first_imgAfter three-and-a-half years of the A Partnership for National Unity/Alliance For Change (APNU/AFC), most Guyanese feel our Government is rotten to the core. Nothing exemplifies the rotten, corrupt, incompetent and uncaring core of APNU/AFC more than the report that medicines are being kept in termite-infested, humid and hot hotel rooms, while half of a Government-owned, international-standard warehouse at Diamond, East Bank Demerara is empty. People were stunned by the report that medical supplies were simply thrown into seven termite-infested, hot rooms at the Ocean View Hotel. Incompetence or corruption?When did the Ocean View Hotel rooms become “medical bonds”? Who certified these rooms as suitable for warehousing medical supplies? When did the Ministry contract these rooms? Was the need for more space to store medical supplies ever advertised? How much is the Public Health Ministry paying for the use of seven rooms at Ocean View? Where is the contract for the use of these rooms? The Auditor General could not answer any of these questions. All he could say is that there are seven rooms which are termite-infested, no temperature control, in which medical supplies were dumped and there was no way to verify what was in the room. This is simply shameless, naked corruption.While the daily newspapers and TV newscasts have highlighted this glaring corruption, there are many other questions yet to be asked. Why the need for extra space to store medical supplies, when just down the road, there is a half-empty, international-standard warehouse owned by Government? What is happening at the Diamond Medical Warehouse? If they tell us that Diamond is filled to capacity, we should really worry. First, if it is filled to capacity, why do we still have such chronic shortages of medicines across the country? If it is not full, why did we have to use termite-infested hotel rooms not far away? MPs and the media must demand to view the warehouse to verify the status at Diamond. My information is that the bond is only half-utilised, just as it was when the Sussex Street “medical bond” was contracted at the princely sum of about $15 million per month.Does this mean that at a time when APNU/AFC has buckled under pressure to end the contract by yearend for the Sussex Street “Medical Bond”, that this bond, too, is finally now fully utilized? The Auditor General’s Report appears to describe the Sussex Street “Medical Bond” that is not at full capacity and improperly used. But let us not forget that the Sussex Street “Bond” was only an excuse to be generous to one of APNU/AFC’s friends and that the official explanation given by the Prime Minister was that the “bond” was needed to avoid traffic on the East Bank Demerara.In the Auditor General’s Report 2017, there are ugly examples of how warehousing medical supplies provides opportunities for corruption. The misuse of the Sussex Street ‘medicine bond” is simply mind-boggling. This misuse adds to the shameful corruption of paying a donor and friend of APNU/AFC more than $400 million since July 2016. Basically, the Auditor General confesses exasperation that things have just been thrown into the “bond”, without any proper system of packing or cataloguing. Is the Ocean View rooms now another generous outreach to a friend?These corrupt contracts to warehouse medicines and medical supplies appear even worse considering this Government turned its back on the opportunity to use an international standard warehouse at a cost dramatically less than what APNU/AFC is incurring for the Sussex Street “bond”. For more than a decade, before 2015 and until 2016, the Health Ministry utilised a real medical warehouse owned by the NEW GPC for free. When the owners asked for a nominal payment for the continued use of this warehouse, the Government refused and ended up with a makeshift, unacceptable “bond” they were willing to pay rent and other charges amounting to $15 million per month, far in excess of what they would have paid for the continued use of an internationally certified warehouse. But at the time, there was also adequate space available at Diamond.The latest Auditor General’s Report, the 2017 Audit, is a catalogue of corruption in Guyana. That the Auditor General’s Report 2017 contains evidence of corruption is not breaking new grounds. But the Auditor General’s Report 2017 exceeds all previous reports in terms of the levels of corruption. Almost every page of the Auditor General’s Report 2017 has some evidence of corruption. Since its release in the Parliament two weeks ago, the newspapers have been highlighting some sensational examples of the corruption that appears to have Central Government’s stamp of complicity.last_img read more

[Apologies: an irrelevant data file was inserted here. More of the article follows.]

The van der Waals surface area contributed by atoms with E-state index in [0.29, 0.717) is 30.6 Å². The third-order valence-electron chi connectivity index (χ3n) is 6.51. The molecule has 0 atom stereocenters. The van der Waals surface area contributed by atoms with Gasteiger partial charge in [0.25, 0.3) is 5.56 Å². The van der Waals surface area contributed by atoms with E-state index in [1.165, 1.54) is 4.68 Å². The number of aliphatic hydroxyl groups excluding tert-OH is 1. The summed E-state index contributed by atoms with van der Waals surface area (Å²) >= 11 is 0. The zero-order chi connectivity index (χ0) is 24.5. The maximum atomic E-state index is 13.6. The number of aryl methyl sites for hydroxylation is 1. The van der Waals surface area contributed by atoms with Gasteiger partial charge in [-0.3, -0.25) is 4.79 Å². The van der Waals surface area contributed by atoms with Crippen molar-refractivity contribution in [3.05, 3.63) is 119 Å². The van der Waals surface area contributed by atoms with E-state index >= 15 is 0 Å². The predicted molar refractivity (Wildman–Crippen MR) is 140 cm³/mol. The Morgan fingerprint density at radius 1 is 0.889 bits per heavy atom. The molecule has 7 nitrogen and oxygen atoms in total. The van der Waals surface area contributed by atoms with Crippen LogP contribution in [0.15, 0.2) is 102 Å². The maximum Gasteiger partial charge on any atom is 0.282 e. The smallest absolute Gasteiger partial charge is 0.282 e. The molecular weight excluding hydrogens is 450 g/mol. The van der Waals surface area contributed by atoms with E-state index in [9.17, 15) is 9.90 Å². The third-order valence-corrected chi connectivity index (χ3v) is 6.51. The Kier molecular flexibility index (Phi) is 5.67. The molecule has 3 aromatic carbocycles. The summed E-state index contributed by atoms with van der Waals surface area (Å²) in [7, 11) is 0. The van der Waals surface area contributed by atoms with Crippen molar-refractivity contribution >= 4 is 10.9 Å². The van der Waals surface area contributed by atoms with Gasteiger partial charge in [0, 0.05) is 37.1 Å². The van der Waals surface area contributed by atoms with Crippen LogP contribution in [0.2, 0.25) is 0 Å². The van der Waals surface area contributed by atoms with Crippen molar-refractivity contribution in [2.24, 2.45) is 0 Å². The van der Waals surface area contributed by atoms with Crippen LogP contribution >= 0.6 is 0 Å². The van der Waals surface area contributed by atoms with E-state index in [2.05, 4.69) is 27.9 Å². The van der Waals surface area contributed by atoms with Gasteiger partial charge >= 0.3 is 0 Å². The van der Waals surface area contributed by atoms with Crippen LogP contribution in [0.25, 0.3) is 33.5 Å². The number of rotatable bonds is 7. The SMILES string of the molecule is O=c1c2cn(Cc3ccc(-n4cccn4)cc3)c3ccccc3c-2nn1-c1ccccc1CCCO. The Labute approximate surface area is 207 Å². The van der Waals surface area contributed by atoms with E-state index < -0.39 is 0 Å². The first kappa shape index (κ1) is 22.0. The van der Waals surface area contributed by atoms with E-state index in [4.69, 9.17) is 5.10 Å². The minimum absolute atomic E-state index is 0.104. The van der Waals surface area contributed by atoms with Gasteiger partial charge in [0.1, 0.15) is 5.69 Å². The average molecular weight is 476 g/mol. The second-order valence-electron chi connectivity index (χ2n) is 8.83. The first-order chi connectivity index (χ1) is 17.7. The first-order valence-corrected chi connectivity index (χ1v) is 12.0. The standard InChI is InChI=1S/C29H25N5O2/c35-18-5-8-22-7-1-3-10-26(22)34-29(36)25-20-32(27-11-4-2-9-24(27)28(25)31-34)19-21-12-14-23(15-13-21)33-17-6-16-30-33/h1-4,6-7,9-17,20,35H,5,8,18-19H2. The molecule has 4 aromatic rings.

first_imgAssociate Justice Jamesetta Howard WolokollieAssociate Justice Jamesetta Wolokollie has called on Liberians to start building confidence in the Liberia National Police (LNP) and other state security agencies as they assume full responsibility over the country’s security sector following the expected drawdown by the United Nations Mission in Liberia (UNMIL) next year.She said that every Liberian should take responsibility to maintain the peace that is presently being enjoyed following years of crisis, which led to the intervention of the international community.Justice Wolokollie made the call on Monday during the formal opening of the November Term of the 13th Judicial Circuit Court in Kakata, Margibi County.She said Liberians should now begin to disabuse their minds of the thought that the only way they can enjoy sustained peace is when United Nations peacekeepers are in the country.The Associate Justice then called on Liberians to stop being very disobedient to authorities and respect the laws governing the country.She said that in the absence of respect for authorities, it will be difficult to maintain the peace after the departure of UNMIL peacekeepers, adding, “We must be respecters of the law at all times, irrespective of our status, culture or social callings.”She commended UNMIL and the international community for helping to maintain peace in Liberia, noting that “there were numerous challenges from the onset but they (UNMIL) were able to amicably tackle them and as a result Liberians have enjoyed a decade of sustained peace.” (LINA)Share this:Click to share on Twitter (Opens in new window)Click to share on Facebook (Opens in new window)last_img read more